Joyful: Rev. 22:1-5.

[1]  Then he showed me a river of the water of life, clear as crystal, coming from the throne of God and of the Lamb, [2]  in the middle of its street. On either side of the river was the tree of life, bearing twelve kinds of fruit, yielding its fruit every month; and the leaves of the tree were for the healing of the nations. [3]  There will no longer be any curse; and the throne of God and of the Lamb will be in it, and His bond-servants will serve Him; [4]  they will see His face, and His name will be on their foreheads. [5]  And there will no longer be any night; and they will not have need of the light of a lamp nor the light of the sun, because the Lord God will illumine them; and they will reign forever and ever.  [NASU]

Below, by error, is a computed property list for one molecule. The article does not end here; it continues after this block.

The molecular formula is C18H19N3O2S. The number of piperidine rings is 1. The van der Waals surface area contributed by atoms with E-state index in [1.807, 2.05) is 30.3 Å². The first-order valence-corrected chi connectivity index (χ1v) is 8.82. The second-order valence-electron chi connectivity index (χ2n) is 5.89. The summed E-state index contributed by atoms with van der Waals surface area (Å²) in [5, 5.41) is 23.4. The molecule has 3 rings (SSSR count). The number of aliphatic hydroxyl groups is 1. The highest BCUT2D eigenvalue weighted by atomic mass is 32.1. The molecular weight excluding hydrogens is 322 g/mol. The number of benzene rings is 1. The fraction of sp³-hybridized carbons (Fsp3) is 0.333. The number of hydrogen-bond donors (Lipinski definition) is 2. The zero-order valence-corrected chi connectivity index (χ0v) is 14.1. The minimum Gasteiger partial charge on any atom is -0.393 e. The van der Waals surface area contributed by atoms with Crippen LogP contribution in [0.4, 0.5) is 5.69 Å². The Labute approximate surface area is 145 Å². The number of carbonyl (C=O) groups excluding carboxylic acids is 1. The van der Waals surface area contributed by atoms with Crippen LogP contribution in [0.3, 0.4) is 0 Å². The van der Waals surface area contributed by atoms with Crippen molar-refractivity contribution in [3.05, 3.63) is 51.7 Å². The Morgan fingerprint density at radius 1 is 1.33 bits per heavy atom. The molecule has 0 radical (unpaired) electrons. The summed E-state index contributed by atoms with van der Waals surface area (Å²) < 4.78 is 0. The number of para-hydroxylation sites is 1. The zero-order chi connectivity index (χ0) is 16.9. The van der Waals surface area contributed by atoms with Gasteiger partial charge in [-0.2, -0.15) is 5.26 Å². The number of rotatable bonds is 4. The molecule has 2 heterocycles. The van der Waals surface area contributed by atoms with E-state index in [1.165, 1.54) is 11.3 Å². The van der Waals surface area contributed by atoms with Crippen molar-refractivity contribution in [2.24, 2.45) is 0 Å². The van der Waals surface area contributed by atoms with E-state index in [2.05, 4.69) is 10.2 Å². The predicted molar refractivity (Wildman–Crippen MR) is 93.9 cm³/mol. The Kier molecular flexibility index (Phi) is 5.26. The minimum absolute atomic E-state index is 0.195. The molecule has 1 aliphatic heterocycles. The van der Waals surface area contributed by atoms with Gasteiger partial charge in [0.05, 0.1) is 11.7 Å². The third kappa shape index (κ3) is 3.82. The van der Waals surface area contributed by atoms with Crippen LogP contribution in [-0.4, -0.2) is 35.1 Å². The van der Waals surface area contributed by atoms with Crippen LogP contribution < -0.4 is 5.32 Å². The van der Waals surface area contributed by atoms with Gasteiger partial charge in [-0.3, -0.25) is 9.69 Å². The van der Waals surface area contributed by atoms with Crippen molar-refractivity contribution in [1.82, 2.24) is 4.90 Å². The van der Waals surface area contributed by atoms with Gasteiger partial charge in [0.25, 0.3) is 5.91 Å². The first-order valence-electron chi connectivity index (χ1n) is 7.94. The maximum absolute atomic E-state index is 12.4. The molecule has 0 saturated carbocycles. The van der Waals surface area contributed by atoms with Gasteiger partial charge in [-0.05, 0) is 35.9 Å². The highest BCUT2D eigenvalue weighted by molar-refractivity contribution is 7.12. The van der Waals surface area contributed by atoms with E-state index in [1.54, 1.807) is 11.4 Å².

[1-2]  What John sees in this vision is Paradise regained: all that was lost in Adam is restored, and more than restored, in Christ. The river that flowed in Eden reappears now as the river of the water of life, so pure and wholesome that it is clear as crystal. There are affinities also with the vision of Ezekiel, who saw a river that issued from the temple sanctuary bringing life to every living creature, with all kinds of trees on its banks that bear fresh fruit for food every month and whose leaves are for healing [Ez. 47:1-12]. In the scene described by John the life-giving river flows through the holy city, in the middle of its street, and only one tree, the tree of life, grows on its banks, on either side of the river within reach of all, as it yields its fruit every month, that is to say, ceaselessly, for there is now no death to cut short the abundant life associated with the tree [20:14; 21:4]. Moreover, as with the leaves of Ezekiel’s trees, the leaves of the tree were for the healing of the nations. It is, in short, a picture of total peace and well-being. The single tree here, specifically designated the tree of life, plainly indicates its direct connection, indeed identity, with the tree of life of Genesis 2:9 from which fallen Adam was driven. In Christ man is brought back to the paradise he had lost and forward to the destiny in glory for which he was created. The river with its water of life symbolizes the inexhaustible grace of God. It is the reality of which the Psalmist wrote: There is a river whose streams make glad the city of God, the holy dwelling places of the Most High [Psalm 46:4], and the fountain which Joel foresaw would come forth from the house of the Lord [Joel 3:18], and the living water to which the Lamb leads His people [Rev. 7:17; 21:6]. The fact that it is the throne of God and of the Lamb instructs us that our Sovereign God who is the Creator of all is also the Redeemer of His fallen creatures, and that the river which flows from His throne is indeed the river of the living water of His grace.